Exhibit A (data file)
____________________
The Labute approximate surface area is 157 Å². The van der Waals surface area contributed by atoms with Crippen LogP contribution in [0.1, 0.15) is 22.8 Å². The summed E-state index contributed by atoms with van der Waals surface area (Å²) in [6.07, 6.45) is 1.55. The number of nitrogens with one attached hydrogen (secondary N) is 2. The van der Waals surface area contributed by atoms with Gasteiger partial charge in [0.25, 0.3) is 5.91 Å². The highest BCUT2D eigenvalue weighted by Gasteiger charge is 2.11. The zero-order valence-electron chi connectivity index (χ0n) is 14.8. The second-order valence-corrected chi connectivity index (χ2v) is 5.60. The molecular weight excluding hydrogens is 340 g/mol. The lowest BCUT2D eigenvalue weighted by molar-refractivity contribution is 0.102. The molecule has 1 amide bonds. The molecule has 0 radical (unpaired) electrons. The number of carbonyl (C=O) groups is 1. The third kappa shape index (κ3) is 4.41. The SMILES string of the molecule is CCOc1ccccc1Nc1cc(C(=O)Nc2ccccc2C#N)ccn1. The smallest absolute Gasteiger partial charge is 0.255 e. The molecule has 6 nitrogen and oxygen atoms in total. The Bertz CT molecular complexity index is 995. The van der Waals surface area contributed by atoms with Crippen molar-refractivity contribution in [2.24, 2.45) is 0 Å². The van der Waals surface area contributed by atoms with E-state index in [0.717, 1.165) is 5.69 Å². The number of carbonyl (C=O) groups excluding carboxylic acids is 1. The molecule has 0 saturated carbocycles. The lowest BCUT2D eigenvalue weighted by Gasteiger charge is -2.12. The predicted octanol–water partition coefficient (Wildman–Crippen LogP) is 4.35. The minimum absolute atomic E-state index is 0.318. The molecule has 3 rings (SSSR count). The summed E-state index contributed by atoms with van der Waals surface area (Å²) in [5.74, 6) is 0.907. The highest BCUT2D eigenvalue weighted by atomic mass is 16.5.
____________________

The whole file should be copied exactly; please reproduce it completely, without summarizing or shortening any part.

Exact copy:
The Labute approximate surface area is 157 Å². The van der Waals surface area contributed by atoms with Crippen LogP contribution in [0.1, 0.15) is 22.8 Å². The summed E-state index contributed by atoms with van der Waals surface area (Å²) in [6.07, 6.45) is 1.55. The number of nitrogens with one attached hydrogen (secondary N) is 2. The van der Waals surface area contributed by atoms with Gasteiger partial charge in [0.25, 0.3) is 5.91 Å². The highest BCUT2D eigenvalue weighted by Gasteiger charge is 2.11. The zero-order valence-electron chi connectivity index (χ0n) is 14.8. The second-order valence-corrected chi connectivity index (χ2v) is 5.60. The molecular weight excluding hydrogens is 340 g/mol. The lowest BCUT2D eigenvalue weighted by molar-refractivity contribution is 0.102. The molecule has 1 amide bonds. The molecule has 0 radical (unpaired) electrons. The number of carbonyl (C=O) groups is 1. The third kappa shape index (κ3) is 4.41. The SMILES string of the molecule is CCOc1ccccc1Nc1cc(C(=O)Nc2ccccc2C#N)ccn1. The smallest absolute Gasteiger partial charge is 0.255 e. The molecule has 6 nitrogen and oxygen atoms in total. The Bertz CT molecular complexity index is 995. The van der Waals surface area contributed by atoms with Crippen molar-refractivity contribution in [2.24, 2.45) is 0 Å². The van der Waals surface area contributed by atoms with E-state index in [0.717, 1.165) is 5.69 Å². The number of carbonyl (C=O) groups excluding carboxylic acids is 1. The molecule has 0 saturated carbocycles. The lowest BCUT2D eigenvalue weighted by Gasteiger charge is -2.12. The predicted octanol–water partition coefficient (Wildman–Crippen LogP) is 4.35. The minimum absolute atomic E-state index is 0.318. The molecule has 3 rings (SSSR count). The summed E-state index contributed by atoms with van der Waals surface area (Å²) in [5.74, 6) is 0.907. The highest BCUT2D eigenvalue weighted by atomic mass is 16.5.